Farmers’ Market Report – August 31st, 2010

31 08 2010

Heirloom tomatoes at the East Lynn Farmer's Market, Toronto

I recently returned from two weeks in Quebec and can see the signs of summer winding down.  The sun is setting earlier, the evenings are cooler and kids are gearing up to go back to school.  However, the farmer’s markets are in full swing – if it grows in Ontario, you can probably get it at our markets right now (with the exception of early spring produce such as asparagus and fiddleheads).  I went to three farmers’ markets over the past week and here are some of the highlights:

Heirloom tomatoes at the market. Don't be fooled by their imperfect looks - they were delicious!

Tomatoes

The king of late summer markets, tomatoes are finally in season.  Last year I lamented how horrible the season was for tomatoes because the weather was cool and wet and there was a fungus that destroyed a lot of crops.  However, all signs point to 2010 being a much better year thanks to hot and dry weather. I’ve been experimenting with heirloom varieties, plum tomatoes and cherry tomatoes and so far I’ve been pretty pleased.  The key to using summer tomatoes is to keep preparation simple.  Why not make a classic BLT (Bacon, Lettuce and Tomato) Sandwich?  When tomatoes are sweet and juicy, it just might be the perfect sandwich. Cook up some good quality bacon, cut some tomatoes into thick slices and add some cool, crunchy lettuce.  A smear of mayo on lightly toasted bread finishes this masterpiece.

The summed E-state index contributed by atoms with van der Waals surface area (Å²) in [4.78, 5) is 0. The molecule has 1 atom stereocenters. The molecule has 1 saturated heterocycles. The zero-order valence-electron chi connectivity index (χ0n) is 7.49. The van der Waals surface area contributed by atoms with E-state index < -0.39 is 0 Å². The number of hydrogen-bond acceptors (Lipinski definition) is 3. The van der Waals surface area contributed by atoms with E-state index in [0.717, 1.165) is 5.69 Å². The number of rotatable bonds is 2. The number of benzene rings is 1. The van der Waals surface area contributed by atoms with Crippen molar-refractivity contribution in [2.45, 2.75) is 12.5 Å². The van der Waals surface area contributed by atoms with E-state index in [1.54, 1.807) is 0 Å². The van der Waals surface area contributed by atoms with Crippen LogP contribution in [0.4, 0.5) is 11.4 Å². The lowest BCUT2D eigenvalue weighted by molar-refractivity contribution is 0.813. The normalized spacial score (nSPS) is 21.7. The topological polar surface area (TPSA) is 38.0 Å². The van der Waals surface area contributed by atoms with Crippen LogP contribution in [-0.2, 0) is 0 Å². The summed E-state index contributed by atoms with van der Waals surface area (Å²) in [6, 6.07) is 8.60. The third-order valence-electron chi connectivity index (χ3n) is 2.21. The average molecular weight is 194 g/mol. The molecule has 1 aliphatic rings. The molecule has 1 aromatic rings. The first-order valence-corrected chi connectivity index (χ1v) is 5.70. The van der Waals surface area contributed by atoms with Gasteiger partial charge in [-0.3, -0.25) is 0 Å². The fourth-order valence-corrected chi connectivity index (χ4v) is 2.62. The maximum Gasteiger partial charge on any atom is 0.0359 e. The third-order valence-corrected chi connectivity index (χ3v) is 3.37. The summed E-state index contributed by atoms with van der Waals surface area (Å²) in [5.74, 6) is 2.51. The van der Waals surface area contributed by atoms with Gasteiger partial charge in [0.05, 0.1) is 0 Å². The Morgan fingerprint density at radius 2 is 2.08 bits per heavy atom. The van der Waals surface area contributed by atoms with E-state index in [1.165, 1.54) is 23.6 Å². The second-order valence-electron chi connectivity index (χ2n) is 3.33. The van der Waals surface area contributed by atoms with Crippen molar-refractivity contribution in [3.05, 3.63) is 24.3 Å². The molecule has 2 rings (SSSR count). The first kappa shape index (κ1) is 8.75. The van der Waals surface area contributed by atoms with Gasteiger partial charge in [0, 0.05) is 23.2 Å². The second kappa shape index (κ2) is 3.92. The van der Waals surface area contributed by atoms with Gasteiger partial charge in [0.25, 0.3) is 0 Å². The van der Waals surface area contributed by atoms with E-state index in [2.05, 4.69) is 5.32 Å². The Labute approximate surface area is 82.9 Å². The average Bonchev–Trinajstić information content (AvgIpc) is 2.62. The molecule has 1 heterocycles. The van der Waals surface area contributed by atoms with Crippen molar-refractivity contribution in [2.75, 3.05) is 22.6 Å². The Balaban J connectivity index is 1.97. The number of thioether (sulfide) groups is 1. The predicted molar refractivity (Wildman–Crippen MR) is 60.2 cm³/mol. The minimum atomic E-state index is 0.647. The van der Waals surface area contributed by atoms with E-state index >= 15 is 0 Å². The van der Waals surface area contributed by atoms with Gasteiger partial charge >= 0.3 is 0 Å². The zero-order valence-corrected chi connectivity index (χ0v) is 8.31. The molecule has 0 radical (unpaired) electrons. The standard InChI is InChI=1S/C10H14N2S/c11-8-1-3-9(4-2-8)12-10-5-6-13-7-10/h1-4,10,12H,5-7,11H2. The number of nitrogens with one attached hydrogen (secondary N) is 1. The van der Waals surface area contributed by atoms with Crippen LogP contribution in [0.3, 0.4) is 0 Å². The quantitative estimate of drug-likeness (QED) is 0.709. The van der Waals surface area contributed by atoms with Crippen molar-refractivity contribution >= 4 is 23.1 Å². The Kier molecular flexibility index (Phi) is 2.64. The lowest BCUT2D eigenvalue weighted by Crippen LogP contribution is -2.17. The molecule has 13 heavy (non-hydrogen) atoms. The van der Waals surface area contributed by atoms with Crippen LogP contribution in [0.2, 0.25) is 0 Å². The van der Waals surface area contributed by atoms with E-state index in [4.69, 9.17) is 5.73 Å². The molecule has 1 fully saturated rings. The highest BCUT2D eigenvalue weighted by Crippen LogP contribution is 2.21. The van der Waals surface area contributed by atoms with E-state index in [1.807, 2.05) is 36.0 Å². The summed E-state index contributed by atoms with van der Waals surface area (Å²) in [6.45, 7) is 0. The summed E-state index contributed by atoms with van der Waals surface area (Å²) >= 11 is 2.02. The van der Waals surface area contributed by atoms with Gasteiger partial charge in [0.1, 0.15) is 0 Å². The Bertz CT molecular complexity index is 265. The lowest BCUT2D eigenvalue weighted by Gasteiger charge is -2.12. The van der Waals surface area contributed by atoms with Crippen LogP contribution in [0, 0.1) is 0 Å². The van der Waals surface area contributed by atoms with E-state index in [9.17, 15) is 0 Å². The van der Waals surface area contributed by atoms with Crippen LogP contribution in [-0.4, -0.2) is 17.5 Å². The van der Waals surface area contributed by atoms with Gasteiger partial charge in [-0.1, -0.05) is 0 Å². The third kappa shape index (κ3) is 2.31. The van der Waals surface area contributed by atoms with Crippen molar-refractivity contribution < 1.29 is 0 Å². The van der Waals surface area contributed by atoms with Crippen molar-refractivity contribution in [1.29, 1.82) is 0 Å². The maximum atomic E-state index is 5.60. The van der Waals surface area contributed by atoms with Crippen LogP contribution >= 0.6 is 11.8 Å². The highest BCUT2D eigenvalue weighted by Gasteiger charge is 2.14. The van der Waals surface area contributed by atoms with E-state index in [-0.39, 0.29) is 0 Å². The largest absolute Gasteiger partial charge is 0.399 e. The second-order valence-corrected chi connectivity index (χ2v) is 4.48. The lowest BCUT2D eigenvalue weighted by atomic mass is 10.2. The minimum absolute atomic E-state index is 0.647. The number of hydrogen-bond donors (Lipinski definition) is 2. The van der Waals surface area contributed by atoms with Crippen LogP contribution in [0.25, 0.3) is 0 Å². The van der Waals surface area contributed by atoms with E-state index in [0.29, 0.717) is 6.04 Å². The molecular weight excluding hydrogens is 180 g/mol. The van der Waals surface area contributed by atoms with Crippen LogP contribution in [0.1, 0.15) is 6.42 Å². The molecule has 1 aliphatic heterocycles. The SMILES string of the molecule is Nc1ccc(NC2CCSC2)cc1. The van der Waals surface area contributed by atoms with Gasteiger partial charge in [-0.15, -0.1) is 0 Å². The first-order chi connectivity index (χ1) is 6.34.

For more great tomato ideas, check out the tomato archives: Tomato Recipes.

A classic BLT: Possibly the perfect sandwich

Eggplant

It took me a while to get into eggplant – I used to think it was bitter and mushy. However, now I love them, as long as they’re not too big (the bigger they are, the more watery and prone to bitterness they’ll be).  This week, there were eggplants of every size, from miniature ones not much bigger than my thumb to large ones you would normally see at the supermarket.

Tomatoes + Eggplant = The basis for Pasta alla Norma (see below)